1 The Tablet Evolution Bite Sized Thought Piece 2013
2 The tablet has come a long way since its mainstream launch in 2010 and ownership now stands at one in four households in Great Britain (Ipsos MediaCT Technology Tracker, January 2013). The tablet has entered the family environment and become a shared screen to be passed around for all to use, often resulting in little sticky finger-prints by the end of the day. This can lead to the tablet becoming littered with content and apps that appeal to a broad demographic of users within the home. Organising and managing such an array of apps on the device can be frustrating, and whilst fun to share, it has since created a desire for multiple members of the family to have one, each for their own preferred usage. This explains why even after Christmas, 10-15% of those who already own a tablet intend to buy a second in the next 12 months. BECOMING MAINSTREAM Tablet use is also evolving as the device moves into the mainstream. The tablet is used primarily for communication and entertainment, with most popular uses including watching video on demand, ing and general surfing. As the market matures, more and more owners of tablets also use them to
3 shop online, perhaps indicating a higher level of trust and security with tablets. But whilst the tablet is shared, the smartphone becomes more individual. We have found that over half of Smartphone users access social networks on their smartphone (compared to 45% of tablet owners), and instant messaging is predominantly performed via smartphone (32%) over tablet (20%). On the flip side, a fifth of the population prefer to use their shared larger screen to engage in VoIP (voice over Internet Protocol) and video conferencing services, whilst only 1 in 10 use video call via their Smartphone. MULTISCREEN ENVIRONMENT The same distinctive behaviours can be observed when looking at desktop and laptop computers versus the tablet. To date people have used their tablets in conjunction with their trusty laptop or desktop, sometimes using it as a second screen or an accessory when working. However, with the technological advancement of tablets, we are starting to see a shift in behaviour between desktop or laptop computers and the more convenient tablet. When choosing to watch short video clips or catching up on TV
4 programmes, people are equally likely to choose a tablet as they are a laptop or desktop, a significant shift from historical trends. In many ways, a tablet is becoming a mini-tv, while a smartphone takes the place of a communicator. This complex ecosystem is further complicated by new devices, such as phablets taking up the (somewhat small) middle ground between smartphones and tablets. A phablet serves the purpose of both the tablet and a Smartphone, just the right size for making calls, messaging and using it as a personal device and perfect for using the stylus pen to edit photos, watch videos, social network and sharing. IN VS OUT-OF-HOME The tablet has traditionally been a device which is largely used only in the home, but with new mini versions, will this still be the case by the end of the year? Smartphones are always on and always with you, as important as keys and wallet as one leaves the front door. Taking the tablet out, however, is a more considered choice, as it could be a useful thing to take with you, but can equally be just as inconvenient. Usefulness is a key driver as to whether or not it is likely to leave the home, whether it is a distraction for the kids in the car, or something to kill time between chores.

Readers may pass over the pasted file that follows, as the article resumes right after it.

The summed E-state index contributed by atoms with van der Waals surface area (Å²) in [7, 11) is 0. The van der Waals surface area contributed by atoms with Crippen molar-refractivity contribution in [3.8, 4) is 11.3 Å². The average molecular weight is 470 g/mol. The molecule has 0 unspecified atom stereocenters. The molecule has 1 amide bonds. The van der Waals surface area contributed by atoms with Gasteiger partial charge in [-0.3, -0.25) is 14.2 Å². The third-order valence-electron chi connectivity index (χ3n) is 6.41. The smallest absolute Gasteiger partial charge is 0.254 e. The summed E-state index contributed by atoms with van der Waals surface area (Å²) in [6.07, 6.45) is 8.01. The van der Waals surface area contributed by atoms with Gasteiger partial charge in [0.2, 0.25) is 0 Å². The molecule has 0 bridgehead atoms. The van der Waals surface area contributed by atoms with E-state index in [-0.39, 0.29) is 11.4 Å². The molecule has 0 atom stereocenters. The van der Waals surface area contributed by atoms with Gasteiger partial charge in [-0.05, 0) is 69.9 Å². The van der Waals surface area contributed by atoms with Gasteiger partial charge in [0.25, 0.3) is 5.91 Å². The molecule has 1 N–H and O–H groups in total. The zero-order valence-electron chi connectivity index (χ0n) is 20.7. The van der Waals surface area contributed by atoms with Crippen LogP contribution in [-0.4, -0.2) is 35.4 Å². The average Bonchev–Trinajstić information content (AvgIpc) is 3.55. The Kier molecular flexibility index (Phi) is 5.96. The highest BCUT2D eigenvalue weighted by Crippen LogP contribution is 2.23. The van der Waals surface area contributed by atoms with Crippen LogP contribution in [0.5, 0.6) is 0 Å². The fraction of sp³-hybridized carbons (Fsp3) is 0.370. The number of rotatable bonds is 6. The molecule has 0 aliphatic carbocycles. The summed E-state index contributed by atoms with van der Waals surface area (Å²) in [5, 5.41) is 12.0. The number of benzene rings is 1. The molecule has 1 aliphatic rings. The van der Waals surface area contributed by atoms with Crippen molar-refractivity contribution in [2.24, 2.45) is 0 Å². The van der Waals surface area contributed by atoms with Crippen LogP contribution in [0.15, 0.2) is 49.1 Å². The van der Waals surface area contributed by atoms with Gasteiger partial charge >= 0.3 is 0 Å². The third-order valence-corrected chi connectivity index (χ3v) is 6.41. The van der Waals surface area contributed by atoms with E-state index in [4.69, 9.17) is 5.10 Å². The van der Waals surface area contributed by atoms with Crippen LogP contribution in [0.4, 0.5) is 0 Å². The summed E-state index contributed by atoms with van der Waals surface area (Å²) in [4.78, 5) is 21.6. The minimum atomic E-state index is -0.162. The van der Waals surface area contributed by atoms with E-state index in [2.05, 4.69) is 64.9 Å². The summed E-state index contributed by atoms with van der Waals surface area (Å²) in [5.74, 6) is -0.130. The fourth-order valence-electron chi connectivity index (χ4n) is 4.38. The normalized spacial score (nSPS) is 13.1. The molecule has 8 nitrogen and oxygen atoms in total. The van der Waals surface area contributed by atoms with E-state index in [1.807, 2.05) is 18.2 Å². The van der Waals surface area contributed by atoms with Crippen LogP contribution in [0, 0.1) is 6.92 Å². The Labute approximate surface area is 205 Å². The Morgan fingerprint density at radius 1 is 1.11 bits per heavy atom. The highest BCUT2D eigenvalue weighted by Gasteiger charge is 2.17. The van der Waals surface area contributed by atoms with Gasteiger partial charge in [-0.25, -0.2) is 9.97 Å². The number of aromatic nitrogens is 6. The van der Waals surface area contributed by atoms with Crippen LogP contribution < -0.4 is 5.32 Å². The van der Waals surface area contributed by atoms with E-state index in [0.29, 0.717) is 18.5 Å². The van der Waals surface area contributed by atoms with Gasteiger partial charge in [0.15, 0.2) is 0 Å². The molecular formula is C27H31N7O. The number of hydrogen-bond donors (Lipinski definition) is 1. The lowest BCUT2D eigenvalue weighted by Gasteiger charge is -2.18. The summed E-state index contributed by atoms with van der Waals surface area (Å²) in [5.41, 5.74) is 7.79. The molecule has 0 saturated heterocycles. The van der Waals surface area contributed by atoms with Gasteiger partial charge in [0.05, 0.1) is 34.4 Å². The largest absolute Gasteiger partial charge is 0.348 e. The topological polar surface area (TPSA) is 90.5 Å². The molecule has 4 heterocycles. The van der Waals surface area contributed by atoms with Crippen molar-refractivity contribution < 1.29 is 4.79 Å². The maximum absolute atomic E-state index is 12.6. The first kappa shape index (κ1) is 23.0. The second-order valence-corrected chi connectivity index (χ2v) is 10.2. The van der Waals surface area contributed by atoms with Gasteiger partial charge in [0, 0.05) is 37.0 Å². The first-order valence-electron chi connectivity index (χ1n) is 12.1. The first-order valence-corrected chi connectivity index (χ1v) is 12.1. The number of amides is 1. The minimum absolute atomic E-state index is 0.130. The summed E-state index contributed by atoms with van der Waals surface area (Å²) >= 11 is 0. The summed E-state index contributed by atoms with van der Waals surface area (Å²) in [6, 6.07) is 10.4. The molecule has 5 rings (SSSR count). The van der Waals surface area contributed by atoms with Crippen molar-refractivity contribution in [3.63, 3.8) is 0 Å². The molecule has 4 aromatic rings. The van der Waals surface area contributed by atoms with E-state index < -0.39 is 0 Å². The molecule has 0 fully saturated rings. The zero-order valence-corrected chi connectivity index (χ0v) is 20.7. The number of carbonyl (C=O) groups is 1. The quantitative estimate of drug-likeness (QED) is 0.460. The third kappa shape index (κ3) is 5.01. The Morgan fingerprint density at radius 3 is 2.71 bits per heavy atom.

5 While on some days the decision may come down to the size of handbag being taken out that day, on others it might be governed by whether the tasks performed are likely to require a network connection. Clearly wifi only connectivity is a significant barrier to taking the device outside, and for some the benefits of portability are utilised as it is taken from room-to-room within the home. SIMILAR CONTENT DIFFERENT CONSUMPTION In terms of media consumption habits, this varies dramatically by device. With 20% of households owning both a smartphone and a tablet it is interesting to see that whilst consumers have around 40% of the same apps on their smartphone and tablet, we have seen from passive metering of behaviour that the same content is consumed in very different ways. Whilst engagement (the total length of time viewing the content) is broadly similar across a month on either device, smartphone usage tends to be more frequent short bursts of content consumption, whilst tablets are used less frequently but for longer. These noticeable behavioural differences have significant implications for content providers and advertisers alike. 33% SMARTPHONE OWNERS 20% OWN BOTH 5% TABLET OWNERS Source: Tech Tracker Q1 2013
6 SEAMLESS SWITCHING One thing is for sure, consumers are accessing an increasingly wide range of content and communicating with each other via a multitude of different devices, and constantly switching between them. Often the apps and content accessed are the same but the device used is driven by the situation and/or location. Brands that can help the consumer make this switch seamlessly, and access content easily, will be the most appealing and likely to be the most successful in the future. For more information, please contact: Aakanksha Haran t: +44(0) e: Gavin Sugden t: +44(0) e: